Diet is something most of us with Lupus SLE are interested in. Can food can have had an impact on our immune systems- good or bad?
L-tryptophan is an amino acid dietary supplement that can help aid sleep and depression, but it was withdrawn from the market in 1989 in the USA when it was linked to an outbreak of eosinophilia-myalgia an autoimmune disorder. The ban was eventually lifted in 2005 and seemed to be due to a particular source of L-Tryptophan and in some patients it was found that they metabolized the drug in a different way and this triggered a dramatic autoimmune response.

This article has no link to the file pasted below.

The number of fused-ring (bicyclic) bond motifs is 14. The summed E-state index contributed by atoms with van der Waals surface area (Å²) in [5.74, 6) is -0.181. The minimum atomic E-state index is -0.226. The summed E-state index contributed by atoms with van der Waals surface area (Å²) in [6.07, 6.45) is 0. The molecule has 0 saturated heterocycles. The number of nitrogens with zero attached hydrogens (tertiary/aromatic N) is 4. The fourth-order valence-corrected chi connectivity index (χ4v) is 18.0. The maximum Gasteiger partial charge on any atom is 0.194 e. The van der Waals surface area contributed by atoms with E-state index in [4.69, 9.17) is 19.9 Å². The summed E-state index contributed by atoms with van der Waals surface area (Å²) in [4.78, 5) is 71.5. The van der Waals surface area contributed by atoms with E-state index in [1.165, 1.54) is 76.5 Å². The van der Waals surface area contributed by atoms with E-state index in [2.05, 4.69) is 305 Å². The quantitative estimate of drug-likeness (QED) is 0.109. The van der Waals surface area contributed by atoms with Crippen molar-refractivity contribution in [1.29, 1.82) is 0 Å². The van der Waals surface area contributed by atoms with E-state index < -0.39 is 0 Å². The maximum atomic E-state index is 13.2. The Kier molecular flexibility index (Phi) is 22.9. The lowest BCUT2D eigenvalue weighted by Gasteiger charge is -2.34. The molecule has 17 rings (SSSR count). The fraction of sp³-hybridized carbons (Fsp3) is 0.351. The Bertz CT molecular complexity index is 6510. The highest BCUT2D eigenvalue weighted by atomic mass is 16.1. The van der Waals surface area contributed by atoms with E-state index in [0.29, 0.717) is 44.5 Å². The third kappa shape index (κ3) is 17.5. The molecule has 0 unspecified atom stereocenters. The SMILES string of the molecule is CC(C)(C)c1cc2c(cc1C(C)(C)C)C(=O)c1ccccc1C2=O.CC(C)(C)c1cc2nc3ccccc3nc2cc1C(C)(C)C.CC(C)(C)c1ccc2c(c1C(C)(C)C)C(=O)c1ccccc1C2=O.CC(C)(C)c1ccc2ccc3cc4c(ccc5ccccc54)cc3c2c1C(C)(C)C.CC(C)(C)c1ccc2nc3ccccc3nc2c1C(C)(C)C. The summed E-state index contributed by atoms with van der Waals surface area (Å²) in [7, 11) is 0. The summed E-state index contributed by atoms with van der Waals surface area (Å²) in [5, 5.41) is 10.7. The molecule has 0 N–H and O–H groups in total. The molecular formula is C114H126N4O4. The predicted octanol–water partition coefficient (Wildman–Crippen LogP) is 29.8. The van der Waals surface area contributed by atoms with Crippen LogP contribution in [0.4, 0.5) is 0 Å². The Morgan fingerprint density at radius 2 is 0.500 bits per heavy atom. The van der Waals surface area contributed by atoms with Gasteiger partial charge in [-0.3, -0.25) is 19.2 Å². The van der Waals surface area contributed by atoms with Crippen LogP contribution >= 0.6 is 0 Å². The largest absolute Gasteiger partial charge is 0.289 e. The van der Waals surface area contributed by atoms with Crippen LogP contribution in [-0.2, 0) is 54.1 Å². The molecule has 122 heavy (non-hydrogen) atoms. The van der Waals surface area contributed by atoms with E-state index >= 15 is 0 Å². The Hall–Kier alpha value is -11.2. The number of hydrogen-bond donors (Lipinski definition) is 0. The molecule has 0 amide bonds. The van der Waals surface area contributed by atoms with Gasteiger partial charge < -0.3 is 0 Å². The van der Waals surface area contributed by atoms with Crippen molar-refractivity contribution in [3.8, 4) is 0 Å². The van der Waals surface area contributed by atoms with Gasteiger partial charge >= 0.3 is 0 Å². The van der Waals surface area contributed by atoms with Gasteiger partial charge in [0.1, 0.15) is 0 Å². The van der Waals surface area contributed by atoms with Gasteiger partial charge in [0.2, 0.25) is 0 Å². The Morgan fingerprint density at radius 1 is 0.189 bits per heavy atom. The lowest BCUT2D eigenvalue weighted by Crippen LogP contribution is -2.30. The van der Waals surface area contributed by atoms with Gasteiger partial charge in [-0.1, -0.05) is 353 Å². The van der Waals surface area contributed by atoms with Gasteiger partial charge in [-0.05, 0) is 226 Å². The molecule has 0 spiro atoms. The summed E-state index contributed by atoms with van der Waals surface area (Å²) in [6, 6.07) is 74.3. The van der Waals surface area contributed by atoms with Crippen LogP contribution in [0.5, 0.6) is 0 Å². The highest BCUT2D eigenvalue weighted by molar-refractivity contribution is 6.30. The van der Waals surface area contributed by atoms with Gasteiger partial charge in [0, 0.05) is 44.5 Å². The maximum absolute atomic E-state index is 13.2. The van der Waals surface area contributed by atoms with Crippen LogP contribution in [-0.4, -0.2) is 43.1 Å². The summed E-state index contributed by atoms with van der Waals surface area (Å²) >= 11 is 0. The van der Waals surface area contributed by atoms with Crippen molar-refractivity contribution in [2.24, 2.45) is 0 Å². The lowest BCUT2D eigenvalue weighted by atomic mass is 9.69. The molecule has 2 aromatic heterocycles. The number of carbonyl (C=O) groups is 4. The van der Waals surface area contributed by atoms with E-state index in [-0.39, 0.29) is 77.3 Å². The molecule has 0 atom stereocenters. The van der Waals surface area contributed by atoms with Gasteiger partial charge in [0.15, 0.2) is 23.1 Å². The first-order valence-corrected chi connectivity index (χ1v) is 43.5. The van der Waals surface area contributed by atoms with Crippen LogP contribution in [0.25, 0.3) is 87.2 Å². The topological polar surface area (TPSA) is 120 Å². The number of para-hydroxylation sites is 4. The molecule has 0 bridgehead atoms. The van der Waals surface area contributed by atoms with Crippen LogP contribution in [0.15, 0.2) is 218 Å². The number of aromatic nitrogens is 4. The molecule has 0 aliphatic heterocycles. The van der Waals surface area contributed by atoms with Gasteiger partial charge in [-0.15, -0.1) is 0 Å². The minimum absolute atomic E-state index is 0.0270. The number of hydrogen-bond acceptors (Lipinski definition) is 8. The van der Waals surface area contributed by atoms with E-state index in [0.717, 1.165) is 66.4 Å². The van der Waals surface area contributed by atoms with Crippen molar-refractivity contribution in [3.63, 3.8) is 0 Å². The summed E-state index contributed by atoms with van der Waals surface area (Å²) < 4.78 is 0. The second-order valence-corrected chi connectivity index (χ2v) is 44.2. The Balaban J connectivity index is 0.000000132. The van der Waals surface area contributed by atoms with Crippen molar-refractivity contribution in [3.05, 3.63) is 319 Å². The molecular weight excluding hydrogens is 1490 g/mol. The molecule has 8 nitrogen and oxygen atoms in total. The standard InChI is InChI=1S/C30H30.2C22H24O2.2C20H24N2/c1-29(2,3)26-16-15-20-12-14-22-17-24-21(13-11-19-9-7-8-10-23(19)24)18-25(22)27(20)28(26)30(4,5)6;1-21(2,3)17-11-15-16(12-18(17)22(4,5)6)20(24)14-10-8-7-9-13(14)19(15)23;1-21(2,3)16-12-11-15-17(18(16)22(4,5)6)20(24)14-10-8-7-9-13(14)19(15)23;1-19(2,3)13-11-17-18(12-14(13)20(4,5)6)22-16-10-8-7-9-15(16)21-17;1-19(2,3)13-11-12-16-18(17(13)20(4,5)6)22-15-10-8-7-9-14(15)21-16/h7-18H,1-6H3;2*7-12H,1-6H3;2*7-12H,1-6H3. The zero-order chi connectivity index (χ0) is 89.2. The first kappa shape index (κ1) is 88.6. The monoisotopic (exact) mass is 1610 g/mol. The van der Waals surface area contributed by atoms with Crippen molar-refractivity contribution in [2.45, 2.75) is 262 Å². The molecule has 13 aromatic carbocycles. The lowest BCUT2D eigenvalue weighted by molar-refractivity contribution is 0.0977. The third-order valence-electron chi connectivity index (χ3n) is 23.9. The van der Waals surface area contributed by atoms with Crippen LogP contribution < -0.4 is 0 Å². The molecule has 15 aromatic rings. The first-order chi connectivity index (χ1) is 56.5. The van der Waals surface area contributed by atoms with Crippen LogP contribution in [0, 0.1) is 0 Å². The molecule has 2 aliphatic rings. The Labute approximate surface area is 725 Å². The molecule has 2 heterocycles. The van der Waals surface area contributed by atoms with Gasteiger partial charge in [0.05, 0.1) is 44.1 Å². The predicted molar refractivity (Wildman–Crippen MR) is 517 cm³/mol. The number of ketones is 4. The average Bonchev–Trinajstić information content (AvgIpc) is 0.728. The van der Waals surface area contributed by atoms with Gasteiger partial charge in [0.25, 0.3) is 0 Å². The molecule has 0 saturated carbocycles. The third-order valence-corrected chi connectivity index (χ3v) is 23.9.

Another amino acid L-canavanine is found in all legumes (beans and peas etc), but is highly concentrated in alfalfa spouts and testing has shown that it is capable of provoking an autoimmune response similar to lupus, so it is recommended that lupus SLE patients avoid alfalfa sprouts (especially alfalfa seed products) and limit legumes in their diet.
Other immune stimulating supplements like echinacea or gingko that help the body to fight of illness and infection should be used with care in people with lupus SLE.